I’m very excited to announce the results of a brand-new report that looks at countries all around the world and decides which is the most liveable.
They look at things like stability (25%); quality of health care (20%); culture and the environment (25%); education (10%) and infrastructure (20%) all broken down into 30 different bite-sized benchmarks.
The Top 5 Countries in the World:
- New Zealand
There, now we know.
Okay, I’m making it up a bit, this is the report I’ve really been looking at.
Economist Intelligence Unit Liveability Index 2014
“Us again, most liveable? Strewth!”
In fact the entire top 10 hasn’t changed since last year, when I didn’t report on this index, or the year before when I whinged the Worlds Most Liveable City is NOT Brisbane?
For those of you who don’t want to click back through to my previous article, here’s the top 10 list again. It’s no trouble, honest, I’ll just copy and paste it.
Top 10 most liveable cities:
1. Melbourne, Australia
2. Vienna, Austria
3. Vancouver, Canada
4. Toronto, Canada
5. Calgary, Canada
5. Adelaide, Australia
7. Sydney, Australia
8. Helsinki, Finland
9. Perth, Australia
10. Auckland, New Zealand
For what it’s worth and in order to be a little more accurate, as you can see Adelaide and Calgary actually came joint fifth this time, whereas in 2012 the Canadian city was slightly ahead of the South Australian capital. So in two years Adelaide appears to have made slight ground, but that’s the only difference.
About those five countries
The first reason I have broken down the top five countries this time is because, as the report itself points out, it’s interesting to note their population densities.
Australia and Canada have population densities of 2.88 and 3.40 people per sq km respectively and Finland and New Zealand both have densities of 16 people per sq km. The global land average is 45.65 people per square kilometre and in the US, for example, it’s 32.
Conclusion: low-density population is good for liveability.
It’s one of the things that drove me to move to Australia, I remember cutting the following picture out of the Daily Mail long before I’d secured my visa…
There are roughly 2.5 square kilometres in a square mile, so, for example, England had around 400 people per square kilometre at the time.
To prove the point further, Bangladesh, which as you can see from my newspaper cutting has an extremely high population density, came 139th in this year’s liveability index. Only Damascus in Syria was below them.
The second reason is it’s interesting to look at their locations.
This years liveability report talks a lot about stability, or more to the point, instability, of which there is a good deal at the moment in this world.
Stability is one of the highest single contributors to these rankings, but if a country is not stable it doesn’t just lose points for stability but in other key factors as well. For example, instability will also “damage infrastructure, overburden hospitals, and undermine the availability of goods, services and recreational activities” states the report.
The further a country is from these instabilities, the better, and nobody could argue that Australia, Canada and New Zealand are good distance away from most things.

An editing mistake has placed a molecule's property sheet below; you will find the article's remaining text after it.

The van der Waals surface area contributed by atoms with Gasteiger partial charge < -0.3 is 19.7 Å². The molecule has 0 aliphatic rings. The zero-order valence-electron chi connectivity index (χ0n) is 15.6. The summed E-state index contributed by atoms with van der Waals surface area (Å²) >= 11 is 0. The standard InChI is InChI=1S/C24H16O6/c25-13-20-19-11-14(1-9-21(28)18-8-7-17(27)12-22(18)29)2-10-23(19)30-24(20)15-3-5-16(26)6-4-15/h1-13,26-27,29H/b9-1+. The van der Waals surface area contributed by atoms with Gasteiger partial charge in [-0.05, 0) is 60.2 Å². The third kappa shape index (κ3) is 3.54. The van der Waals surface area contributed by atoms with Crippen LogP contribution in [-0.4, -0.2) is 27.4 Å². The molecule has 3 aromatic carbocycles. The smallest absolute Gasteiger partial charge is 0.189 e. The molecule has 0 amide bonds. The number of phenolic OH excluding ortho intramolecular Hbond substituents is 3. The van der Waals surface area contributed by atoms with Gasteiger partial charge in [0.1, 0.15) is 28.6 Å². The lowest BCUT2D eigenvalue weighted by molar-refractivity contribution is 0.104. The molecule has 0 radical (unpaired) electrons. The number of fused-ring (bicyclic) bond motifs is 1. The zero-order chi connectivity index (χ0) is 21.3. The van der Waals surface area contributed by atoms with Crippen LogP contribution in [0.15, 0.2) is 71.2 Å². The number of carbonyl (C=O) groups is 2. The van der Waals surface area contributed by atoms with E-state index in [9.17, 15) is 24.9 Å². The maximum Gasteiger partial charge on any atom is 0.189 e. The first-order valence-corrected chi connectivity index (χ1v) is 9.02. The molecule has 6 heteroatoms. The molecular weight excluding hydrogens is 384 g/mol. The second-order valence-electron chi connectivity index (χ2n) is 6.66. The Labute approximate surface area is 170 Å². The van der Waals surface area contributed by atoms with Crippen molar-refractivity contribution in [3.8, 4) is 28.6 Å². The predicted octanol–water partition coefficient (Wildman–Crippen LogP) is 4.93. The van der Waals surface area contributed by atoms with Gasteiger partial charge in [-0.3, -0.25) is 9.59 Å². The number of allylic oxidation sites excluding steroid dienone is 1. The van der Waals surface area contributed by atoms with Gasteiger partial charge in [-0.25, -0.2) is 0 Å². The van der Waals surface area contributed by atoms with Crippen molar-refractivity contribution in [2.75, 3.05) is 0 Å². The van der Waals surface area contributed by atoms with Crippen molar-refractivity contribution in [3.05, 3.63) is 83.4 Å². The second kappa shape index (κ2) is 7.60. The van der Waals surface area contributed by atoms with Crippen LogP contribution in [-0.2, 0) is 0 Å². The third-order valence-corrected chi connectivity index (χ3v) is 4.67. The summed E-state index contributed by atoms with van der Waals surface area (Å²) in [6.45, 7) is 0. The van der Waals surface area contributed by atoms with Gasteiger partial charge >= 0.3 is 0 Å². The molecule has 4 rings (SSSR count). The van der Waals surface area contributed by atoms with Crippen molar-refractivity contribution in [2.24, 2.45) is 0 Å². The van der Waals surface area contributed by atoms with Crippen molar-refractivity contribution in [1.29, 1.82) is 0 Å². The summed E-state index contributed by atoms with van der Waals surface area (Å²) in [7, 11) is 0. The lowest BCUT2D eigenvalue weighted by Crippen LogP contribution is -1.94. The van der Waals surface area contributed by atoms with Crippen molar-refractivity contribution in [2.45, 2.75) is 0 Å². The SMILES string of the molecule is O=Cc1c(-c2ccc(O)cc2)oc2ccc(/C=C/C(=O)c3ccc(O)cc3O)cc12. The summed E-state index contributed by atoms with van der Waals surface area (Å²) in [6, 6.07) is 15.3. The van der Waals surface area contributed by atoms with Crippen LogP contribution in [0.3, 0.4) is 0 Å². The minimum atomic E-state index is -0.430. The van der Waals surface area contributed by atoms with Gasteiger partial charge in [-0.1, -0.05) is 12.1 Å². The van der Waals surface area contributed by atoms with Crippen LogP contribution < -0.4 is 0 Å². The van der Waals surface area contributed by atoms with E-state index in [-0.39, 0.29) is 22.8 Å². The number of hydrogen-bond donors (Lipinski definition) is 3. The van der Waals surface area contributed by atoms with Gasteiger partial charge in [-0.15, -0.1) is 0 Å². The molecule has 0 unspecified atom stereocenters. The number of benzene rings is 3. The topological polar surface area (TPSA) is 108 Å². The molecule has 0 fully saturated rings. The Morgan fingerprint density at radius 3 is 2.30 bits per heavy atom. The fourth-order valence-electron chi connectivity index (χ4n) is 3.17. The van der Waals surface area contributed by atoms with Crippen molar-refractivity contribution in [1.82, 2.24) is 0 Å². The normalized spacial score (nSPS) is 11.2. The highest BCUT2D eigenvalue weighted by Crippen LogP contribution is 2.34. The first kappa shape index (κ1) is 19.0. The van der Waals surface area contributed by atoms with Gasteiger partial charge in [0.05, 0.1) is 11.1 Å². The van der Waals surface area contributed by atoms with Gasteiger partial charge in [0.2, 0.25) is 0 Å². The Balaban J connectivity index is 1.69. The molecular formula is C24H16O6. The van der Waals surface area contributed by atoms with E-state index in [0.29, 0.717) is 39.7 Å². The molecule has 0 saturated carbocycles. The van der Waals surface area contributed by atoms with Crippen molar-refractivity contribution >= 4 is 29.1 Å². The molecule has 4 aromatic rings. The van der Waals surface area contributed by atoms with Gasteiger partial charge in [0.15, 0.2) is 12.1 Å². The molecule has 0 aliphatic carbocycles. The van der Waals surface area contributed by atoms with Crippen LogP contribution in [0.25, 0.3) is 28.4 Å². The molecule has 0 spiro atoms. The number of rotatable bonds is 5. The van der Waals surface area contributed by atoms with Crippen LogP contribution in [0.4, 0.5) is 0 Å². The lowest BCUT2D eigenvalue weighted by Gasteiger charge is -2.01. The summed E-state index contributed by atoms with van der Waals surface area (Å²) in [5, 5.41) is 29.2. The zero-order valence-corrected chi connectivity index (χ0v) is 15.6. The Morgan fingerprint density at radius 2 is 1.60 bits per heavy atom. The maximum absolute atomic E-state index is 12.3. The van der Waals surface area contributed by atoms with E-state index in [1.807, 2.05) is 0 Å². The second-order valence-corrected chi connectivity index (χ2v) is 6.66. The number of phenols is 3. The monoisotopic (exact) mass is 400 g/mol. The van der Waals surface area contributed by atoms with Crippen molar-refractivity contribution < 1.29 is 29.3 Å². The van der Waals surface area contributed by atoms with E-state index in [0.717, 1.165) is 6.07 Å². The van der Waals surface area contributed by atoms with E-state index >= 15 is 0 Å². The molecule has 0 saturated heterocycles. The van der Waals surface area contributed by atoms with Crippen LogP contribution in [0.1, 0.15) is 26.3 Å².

There is always exceptions to the rule though; Austria whose capital Vienna seems to be a constant in the top 10 has a population density of 100 people per square kilometre and is landlocked in the middle of Europe between West and East.
Obviously they are doing something right in Vienna.
Hard luck Brisbane again?
Brisbane came 20th again, something that amuses us Brisbanians greatly as we know for sure we are better than Melbourne, Adelaide, Sydney and Perth.
EIU senior economist John Ferguson highlighted some areas where we fell short. “The quality of public transport, the availability of housing and the quality of water. That’s enough of a difference to push the city down to 20th position.”
No sour grapes here, honest. Although the Courier Mail ran an article in which they stated that you could grab a really expensive beer in “some dark, dank, urine-scented stabby alleyway” somewhere in Melbourne and that Adelaide should probably be indefinitely shut down by the Department of Health for coming up with pie floaters.
They weren’t finished either; of Sydney they said “you’ll be crying yourself to sleep trying to make rent in your half-million-dollar 14sq m bedsit” and the best view of Perth was “achieved from the window of a speeding plane, taking off on the long, long, long flight to somewhere less boring.”
You can’t beat a good bit of healthy interstate rivalry.
London, in 51st position, is apparently now the third worst European city on the list, only Lisbon and Athens are below them and Helsinki, the capital of Finland, is the only European city to make the top 10.
Paris and Tokyo are joint 18th, Berlin is 21st, Dublin 47th, New York is 56, Moscow 70 and Beijing 74th.
That wraps up the liveability index for another year, hopefully I’ll remember to copy and paste the same top 10 again next August. Or who knows, maybe something will change?
For more, visit The Economist blog.